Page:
Near Miss / Close Catch Reporting
Why is Near Miss Reporting Important?
A near miss is an unplanned event that did not result in injury, illness or damage – but had the potential to do so. Only a fortunate break in the chain of events prevented an injury, fatality or damage; in other words, a miss that was nonetheless very near. Although the label of "human error" is commonly applied to an initiating event, a faulty process or system invariably permits or compounds the harm, and should be the focus of improvement. Other familiar terms for these events are "close call," or in the case of moving objects, "near collision," near hit.
Incidents occur every day at the workplace that could result in a serious injury or damage. Most safety activities are reactive and not proactive. Many organizations wait for loses to occur before taking steps to prevent a recurrence. Near miss incidents often precede loss producing events but are largely ignored because nothing (no injury, damage or loss) happened. Employees are not enlightened to report these close calls as there has been no disruption or loss in the form of injuries or property damage. Thus, many opportunities to prevent the accidents that the organization has not yet had are lost. Recognizing and reporting near miss incidents can make a major difference to the safety of workers within organizations. History has shown repeatedly that most loss producing events (accidents) were preceded by warning or near accidents, sometimes also called close calls, narrow escapes or near hits.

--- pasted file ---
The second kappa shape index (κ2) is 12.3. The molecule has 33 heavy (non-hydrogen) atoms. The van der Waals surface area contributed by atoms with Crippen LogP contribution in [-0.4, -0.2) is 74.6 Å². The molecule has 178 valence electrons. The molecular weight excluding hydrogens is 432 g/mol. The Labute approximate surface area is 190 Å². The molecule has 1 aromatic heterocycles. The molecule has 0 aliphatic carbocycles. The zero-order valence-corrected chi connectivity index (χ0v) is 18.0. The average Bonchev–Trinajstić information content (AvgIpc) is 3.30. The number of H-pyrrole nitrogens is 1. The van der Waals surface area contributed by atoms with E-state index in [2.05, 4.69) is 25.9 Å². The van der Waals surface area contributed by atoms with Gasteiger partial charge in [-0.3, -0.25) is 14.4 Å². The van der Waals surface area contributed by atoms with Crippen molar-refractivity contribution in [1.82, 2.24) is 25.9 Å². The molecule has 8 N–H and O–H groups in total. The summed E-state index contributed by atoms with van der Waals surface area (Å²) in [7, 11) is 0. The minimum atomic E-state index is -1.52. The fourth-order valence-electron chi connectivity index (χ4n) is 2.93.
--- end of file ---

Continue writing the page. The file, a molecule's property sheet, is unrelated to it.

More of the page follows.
Near miss reporting is vitally important to preventing serious, fatal and catastrophic incidents that are less frequent but far more harmful than other incidents.
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